Riverland is a concept album, a daring thing in these days of shuffle modes and short attention. It’s about Mississippi — both the big river and the troubled-but-beautiful state — though Brace is a Washington, D.C. guy, Cooper is from South Carolina, and Jutz grew up in Germany’s Black Forest.
Riverland consists of thirteen new compositions and one remarkable cover, from the pen of bootleg preacher Rev. Will D. Campbell, who spent his life working for equality and racial justice and befriending an oddly endearing group of poets, prophets, and pugilists that included Tom T. Hall, Martin Luther King, Jr., and Muhammad Ali. Campbell’s “Mississippi Magic” is the album’s centerpiece, and Campbell’s peculiar sensibility is also explored in “Tom T. and Brother Will,” a song about his friendship with country music’s greatest storyteller.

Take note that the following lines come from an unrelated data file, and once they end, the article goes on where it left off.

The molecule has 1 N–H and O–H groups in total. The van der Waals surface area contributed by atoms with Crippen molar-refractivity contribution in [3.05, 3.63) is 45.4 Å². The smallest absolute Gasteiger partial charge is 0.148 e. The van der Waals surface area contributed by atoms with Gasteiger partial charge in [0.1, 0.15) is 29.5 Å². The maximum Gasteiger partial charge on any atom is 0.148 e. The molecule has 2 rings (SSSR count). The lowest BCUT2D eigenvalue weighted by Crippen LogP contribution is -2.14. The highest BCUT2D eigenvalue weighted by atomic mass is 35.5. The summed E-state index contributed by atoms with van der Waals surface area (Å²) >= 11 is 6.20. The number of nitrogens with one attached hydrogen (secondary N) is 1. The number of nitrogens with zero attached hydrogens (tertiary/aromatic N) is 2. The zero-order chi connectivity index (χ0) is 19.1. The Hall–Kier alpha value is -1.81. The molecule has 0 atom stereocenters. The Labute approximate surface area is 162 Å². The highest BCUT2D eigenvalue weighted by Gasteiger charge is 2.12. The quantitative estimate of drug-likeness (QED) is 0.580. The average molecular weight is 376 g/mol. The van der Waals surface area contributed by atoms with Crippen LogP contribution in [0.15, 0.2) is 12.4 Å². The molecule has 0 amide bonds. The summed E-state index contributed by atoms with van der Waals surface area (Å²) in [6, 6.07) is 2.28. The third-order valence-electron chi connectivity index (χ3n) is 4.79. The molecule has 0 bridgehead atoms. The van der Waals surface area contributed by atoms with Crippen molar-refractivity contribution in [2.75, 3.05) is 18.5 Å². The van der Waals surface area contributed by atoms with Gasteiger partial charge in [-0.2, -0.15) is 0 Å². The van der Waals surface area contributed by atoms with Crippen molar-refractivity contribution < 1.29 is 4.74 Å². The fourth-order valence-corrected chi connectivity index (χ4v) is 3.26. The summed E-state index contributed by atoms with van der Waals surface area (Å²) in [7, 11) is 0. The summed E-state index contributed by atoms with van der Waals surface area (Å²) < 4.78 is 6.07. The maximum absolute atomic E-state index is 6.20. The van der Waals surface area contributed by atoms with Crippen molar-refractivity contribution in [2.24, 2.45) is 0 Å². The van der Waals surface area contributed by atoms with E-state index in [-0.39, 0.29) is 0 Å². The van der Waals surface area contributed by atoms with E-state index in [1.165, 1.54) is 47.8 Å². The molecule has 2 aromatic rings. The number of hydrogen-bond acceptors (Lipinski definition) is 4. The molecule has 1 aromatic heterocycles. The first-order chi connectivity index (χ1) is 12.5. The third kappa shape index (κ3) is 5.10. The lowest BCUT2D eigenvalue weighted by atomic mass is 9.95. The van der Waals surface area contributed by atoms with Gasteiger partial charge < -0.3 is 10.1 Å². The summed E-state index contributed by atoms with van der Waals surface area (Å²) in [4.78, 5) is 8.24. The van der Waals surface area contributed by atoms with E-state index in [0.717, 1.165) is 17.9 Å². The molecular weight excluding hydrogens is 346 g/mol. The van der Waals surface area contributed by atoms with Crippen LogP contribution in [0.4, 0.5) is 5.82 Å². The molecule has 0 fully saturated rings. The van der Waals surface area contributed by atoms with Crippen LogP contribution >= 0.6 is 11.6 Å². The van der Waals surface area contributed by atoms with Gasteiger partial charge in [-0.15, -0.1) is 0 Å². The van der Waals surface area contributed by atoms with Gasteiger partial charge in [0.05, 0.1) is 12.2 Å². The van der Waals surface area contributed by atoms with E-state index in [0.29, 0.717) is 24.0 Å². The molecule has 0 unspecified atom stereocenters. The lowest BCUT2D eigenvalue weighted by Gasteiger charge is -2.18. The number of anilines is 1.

You’ll also hear about the Great Flood of 1927; the adventures of a traveling mule; the twilight years of legendary keelboat man Mike Fink; a farmer fighting to keep his family’s land; and General Ulysses S. Grant’s plan to change the world by taking Vicksburg.
Riverland finds Brace, Cooper, and Jutz playing with bass honcho Mark Fain, drumming genius Lynn Williams, fiddle thrush Tammy Rogers, banjo masters Justin Moses and Terry Baucom, and mandolin man Mike Compton.